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Growing old disgracefully: a deconstruction of death

Atul Gawande argues that medicine has skewed our attitude to mortality. The neurosurgeon Henry Marsh reviews.

Still ill: Gawande says the sick and aged are victims of our refusal to accept the inexorability of our life cycle. Photo: Christopher Morris/VII Photo

Being Mortal: Illness, Medicine and What Matters in the End 
Atul Gawande
Profile Books, 282pp, £15.99

Dying has never been easy but modern medicine has made it much more difficult. Our ancestors died quickly; few lived long enough to be faced by the progressive debility and dementia that most of us will now suffer. And when they fell ill all they could do was pray for either recovery or eternal life after death, as premodern medicine was largely ineffectual.

But now prayer has been replaced by chemotherapy, surgery and radiotherapy – and the hope for angels in heaven by the bleak reality of hospitals and care assistants in nursing homes. When we are diagnosed with cancer – and we are a thousand times more likely to develop cancer at the age of 70 than at the age of 20 – we face difficult, at times impossibly difficult medical choices, trying to weigh the risks and pain and toxicity of treatment against the chance of a slightly longer life. Besides, as I sometimes tell some of my patients, to cure one disease means to die from another one. We are all, after all, mortal.

Atul Gawande is a general surgeon in Massachusetts who writes for the New Yorker and will deliver this year’s BBC Reith Lectures in November on the future of medicine. He has already published three very successful books for the general public about the practice of medicine and surgery: Complications, Better and The Checklist Manifesto describe how medicine is an intrinsically dangerous business, prone to error in even the best of hands, and the means by which risk can be reduced. Although dealing with the weaknesses and fallibility of doctors, they are positive books, which express little doubt about the value of modern medicine. Gawande’s latest book, Being Mortal: Illness, Medicine and What Matters in the End, is written in the same polished style as its predecessors, with the precise detail and thoughtful analysis for which the New Yorker’s journalism is famed, but it strikes a different note. Mortality, writes Gawande, has been made “a medical experience . . . And the evidence is it is failing . . .”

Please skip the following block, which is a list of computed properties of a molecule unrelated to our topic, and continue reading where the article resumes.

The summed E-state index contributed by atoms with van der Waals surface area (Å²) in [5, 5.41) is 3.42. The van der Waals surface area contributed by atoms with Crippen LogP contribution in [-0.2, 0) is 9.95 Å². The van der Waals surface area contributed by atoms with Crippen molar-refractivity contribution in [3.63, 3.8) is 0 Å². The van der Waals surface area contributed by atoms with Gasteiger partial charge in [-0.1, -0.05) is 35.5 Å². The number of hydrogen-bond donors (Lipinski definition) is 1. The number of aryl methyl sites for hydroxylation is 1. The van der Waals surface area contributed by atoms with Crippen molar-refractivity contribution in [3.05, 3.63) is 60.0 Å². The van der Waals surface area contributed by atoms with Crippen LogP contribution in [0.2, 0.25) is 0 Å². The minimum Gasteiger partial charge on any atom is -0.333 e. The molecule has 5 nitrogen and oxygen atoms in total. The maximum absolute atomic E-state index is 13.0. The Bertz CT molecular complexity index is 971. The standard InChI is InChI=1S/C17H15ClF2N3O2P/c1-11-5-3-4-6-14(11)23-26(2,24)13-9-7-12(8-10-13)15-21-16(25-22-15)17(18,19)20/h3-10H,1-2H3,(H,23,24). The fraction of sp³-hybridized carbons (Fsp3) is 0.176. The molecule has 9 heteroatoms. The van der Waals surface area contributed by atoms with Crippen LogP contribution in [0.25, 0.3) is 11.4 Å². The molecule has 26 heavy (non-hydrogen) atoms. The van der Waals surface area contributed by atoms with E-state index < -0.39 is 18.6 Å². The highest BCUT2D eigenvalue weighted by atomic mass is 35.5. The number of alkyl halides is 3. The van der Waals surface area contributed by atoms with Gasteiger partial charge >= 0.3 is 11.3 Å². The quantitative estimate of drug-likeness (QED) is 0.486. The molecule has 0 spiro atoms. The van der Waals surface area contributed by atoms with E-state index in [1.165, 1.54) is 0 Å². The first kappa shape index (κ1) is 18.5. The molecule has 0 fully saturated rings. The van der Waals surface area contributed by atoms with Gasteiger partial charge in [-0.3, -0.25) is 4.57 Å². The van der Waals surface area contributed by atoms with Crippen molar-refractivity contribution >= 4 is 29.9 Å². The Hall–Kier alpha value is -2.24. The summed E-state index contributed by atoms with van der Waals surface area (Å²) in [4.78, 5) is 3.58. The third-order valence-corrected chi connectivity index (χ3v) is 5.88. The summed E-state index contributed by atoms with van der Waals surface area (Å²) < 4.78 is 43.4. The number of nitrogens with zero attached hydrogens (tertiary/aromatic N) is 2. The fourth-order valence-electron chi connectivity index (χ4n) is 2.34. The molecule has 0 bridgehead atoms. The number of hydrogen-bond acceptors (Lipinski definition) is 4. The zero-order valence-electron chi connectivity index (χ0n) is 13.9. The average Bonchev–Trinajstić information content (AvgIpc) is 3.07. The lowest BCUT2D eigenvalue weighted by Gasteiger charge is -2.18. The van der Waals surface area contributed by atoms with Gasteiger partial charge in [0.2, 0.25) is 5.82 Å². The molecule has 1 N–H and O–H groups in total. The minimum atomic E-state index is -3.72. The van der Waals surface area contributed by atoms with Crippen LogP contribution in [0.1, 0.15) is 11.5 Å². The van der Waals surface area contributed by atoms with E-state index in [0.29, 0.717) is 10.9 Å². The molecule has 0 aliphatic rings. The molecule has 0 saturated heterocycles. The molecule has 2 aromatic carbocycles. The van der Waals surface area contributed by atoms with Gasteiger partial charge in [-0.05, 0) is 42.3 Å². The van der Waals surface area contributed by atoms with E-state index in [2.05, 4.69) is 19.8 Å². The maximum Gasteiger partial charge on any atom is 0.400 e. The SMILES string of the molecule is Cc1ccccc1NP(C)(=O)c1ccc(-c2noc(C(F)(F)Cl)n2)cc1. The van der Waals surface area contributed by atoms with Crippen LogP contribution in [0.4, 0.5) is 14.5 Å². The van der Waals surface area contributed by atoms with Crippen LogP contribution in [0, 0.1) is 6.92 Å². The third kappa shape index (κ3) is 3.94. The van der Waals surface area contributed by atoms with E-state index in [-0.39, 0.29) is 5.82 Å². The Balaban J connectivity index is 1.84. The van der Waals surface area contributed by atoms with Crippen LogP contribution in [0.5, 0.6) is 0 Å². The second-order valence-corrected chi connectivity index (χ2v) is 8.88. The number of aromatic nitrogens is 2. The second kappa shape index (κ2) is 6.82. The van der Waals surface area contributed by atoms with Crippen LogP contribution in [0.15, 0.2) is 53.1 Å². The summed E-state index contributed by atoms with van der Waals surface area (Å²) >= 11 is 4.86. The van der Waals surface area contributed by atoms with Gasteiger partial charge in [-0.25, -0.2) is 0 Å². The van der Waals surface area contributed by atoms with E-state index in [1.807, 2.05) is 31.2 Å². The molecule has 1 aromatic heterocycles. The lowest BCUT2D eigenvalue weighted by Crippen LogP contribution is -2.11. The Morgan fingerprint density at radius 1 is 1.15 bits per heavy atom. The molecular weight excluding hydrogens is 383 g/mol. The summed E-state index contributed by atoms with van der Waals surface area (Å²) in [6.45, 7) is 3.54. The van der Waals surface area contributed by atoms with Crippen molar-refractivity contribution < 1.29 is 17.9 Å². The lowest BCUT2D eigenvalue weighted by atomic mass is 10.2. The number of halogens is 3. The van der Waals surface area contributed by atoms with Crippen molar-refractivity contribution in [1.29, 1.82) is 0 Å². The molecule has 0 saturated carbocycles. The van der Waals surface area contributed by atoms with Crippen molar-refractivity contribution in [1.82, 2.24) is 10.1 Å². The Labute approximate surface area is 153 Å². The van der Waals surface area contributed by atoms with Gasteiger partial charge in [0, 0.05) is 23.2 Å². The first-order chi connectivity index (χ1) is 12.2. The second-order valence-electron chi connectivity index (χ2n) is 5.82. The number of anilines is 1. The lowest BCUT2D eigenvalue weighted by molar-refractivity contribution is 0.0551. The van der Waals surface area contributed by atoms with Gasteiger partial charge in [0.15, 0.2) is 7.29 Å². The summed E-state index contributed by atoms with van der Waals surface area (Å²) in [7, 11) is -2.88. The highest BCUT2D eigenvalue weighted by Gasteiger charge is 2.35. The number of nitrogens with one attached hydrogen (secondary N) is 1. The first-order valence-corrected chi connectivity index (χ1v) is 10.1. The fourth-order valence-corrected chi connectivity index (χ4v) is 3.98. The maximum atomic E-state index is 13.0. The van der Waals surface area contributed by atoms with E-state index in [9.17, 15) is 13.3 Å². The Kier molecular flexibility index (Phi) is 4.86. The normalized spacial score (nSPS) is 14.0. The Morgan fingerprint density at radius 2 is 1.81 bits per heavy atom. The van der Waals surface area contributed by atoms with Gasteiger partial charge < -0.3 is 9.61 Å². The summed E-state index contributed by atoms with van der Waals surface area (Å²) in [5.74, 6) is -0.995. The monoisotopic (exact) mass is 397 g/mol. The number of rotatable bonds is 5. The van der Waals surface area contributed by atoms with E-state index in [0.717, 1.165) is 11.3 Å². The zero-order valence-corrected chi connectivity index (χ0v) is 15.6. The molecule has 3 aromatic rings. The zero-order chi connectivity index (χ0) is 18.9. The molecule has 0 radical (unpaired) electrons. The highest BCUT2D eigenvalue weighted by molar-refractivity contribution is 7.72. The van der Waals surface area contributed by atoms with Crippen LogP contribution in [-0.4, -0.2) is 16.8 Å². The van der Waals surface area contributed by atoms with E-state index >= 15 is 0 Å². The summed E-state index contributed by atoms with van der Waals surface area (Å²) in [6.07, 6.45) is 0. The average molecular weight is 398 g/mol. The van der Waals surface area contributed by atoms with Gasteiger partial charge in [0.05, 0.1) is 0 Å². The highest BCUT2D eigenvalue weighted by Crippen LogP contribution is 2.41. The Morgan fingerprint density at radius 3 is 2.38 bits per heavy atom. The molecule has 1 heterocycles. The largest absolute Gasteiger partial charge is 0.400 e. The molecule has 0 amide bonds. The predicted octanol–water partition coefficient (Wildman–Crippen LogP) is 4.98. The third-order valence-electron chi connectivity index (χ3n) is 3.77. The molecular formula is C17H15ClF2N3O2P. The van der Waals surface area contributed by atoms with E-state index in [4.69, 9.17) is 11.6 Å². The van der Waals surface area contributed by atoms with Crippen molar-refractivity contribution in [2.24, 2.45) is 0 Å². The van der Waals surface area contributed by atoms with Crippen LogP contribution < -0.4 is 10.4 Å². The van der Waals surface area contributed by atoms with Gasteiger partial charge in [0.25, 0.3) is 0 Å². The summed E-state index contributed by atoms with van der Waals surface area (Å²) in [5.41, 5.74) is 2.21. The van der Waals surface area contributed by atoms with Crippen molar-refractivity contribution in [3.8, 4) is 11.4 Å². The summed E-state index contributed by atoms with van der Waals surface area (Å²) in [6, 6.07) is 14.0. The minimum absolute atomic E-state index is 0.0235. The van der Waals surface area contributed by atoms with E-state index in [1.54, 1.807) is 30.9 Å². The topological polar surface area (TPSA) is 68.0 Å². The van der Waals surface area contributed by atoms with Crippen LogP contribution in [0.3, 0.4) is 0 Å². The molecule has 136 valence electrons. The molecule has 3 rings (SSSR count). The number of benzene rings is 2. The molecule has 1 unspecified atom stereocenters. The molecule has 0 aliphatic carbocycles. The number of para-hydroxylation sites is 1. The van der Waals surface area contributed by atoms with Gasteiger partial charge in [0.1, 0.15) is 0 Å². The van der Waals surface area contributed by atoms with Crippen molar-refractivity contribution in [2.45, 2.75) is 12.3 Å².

By writing a book about death and dying, and the way in which modern medicine so often only makes the experience worse, he will, he concedes, be raising for some “the spectre of a society readying itself to sacrifice its sick and aged. But,” he asks, “what if the sick and aged are already being sacrificed – victims of our refusal to accept the inexorability of our life cycle? And what if there are better approaches, right in front of our eyes, waiting to be recognised?”

The book proceeds by telling a series of stories about some of Gawande’s patients and members of his own family, culminating in the death of his father – also a surgeon – from a rare and incurable tumour of the spinal cord. The first stories deal with the problem of ageing, of progressive debility and the loss of independence that comes with it. In the past, only a few people lived long enough to experience this and family ties were much stronger than in the modern age, so that elderly parents would be cared for in their own families. Now, however, many of us will spend our declining years in institutional care, in what is often the misery of a nursing home.

Gawande recounts the life of his Indian grandfather who “had the kind of traditional old age that, from a western perspective, seems idyllic”. Supported by his family, he was able to continue to run his own farm in rural India long beyond an age at which he would have been permitted any kind of independent life in contemporary America. He managed to die at the age of 110 without ever having gone near a nursing home. By contrast, Gawande tells the story of his wife’s grandmother, a fiercely independent woman living in Virginia, who slowly and inevitably declines, eventually ending her days unhappily in a well-run but soulless nursing home.

Gawande gives us an account of the theories of ageing. The message is depressing: “We just fall apart,” in the words of an eminent geriatrician whose own decline, and that of his wife, are recounted by Gawande. It makes for quite tough reading. He sits down for lunch with the 87-year-old doctor and his wife in their retirement home.